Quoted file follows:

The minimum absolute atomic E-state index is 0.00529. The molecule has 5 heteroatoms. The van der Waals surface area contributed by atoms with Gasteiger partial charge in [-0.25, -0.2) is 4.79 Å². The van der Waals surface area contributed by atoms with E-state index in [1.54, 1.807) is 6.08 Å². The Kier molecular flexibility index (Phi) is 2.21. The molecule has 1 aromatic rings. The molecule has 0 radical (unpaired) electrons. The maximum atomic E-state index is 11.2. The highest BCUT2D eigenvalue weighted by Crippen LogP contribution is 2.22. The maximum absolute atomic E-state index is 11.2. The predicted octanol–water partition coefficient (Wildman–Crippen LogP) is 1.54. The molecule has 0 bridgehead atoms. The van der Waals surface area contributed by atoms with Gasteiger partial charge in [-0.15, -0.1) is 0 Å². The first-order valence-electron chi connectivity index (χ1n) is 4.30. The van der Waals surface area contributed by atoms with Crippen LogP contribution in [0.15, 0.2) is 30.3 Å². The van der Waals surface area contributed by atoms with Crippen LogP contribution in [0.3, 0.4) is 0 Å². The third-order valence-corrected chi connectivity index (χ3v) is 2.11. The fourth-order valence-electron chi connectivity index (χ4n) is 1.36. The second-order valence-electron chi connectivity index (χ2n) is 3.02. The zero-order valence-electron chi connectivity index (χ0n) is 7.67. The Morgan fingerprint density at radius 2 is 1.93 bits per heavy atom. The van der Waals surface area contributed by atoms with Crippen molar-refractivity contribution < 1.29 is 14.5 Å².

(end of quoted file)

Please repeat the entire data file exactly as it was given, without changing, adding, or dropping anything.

The minimum absolute atomic E-state index is 0.00529. The molecule has 5 heteroatoms. The van der Waals surface area contributed by atoms with Gasteiger partial charge in [-0.25, -0.2) is 4.79 Å². The van der Waals surface area contributed by atoms with E-state index in [1.54, 1.807) is 6.08 Å². The Kier molecular flexibility index (Phi) is 2.21. The molecule has 1 aromatic rings. The molecule has 0 radical (unpaired) electrons. The maximum atomic E-state index is 11.2. The highest BCUT2D eigenvalue weighted by Crippen LogP contribution is 2.22. The maximum absolute atomic E-state index is 11.2. The predicted octanol–water partition coefficient (Wildman–Crippen LogP) is 1.54. The molecule has 0 bridgehead atoms. The van der Waals surface area contributed by atoms with Gasteiger partial charge in [-0.15, -0.1) is 0 Å². The first-order valence-electron chi connectivity index (χ1n) is 4.30. The van der Waals surface area contributed by atoms with Crippen LogP contribution in [0.15, 0.2) is 30.3 Å². The van der Waals surface area contributed by atoms with Crippen LogP contribution in [0.3, 0.4) is 0 Å². The third-order valence-corrected chi connectivity index (χ3v) is 2.11. The fourth-order valence-electron chi connectivity index (χ4n) is 1.36. The second-order valence-electron chi connectivity index (χ2n) is 3.02. The zero-order valence-electron chi connectivity index (χ0n) is 7.67. The Morgan fingerprint density at radius 2 is 1.93 bits per heavy atom. The van der Waals surface area contributed by atoms with Crippen molar-refractivity contribution < 1.29 is 14.5 Å².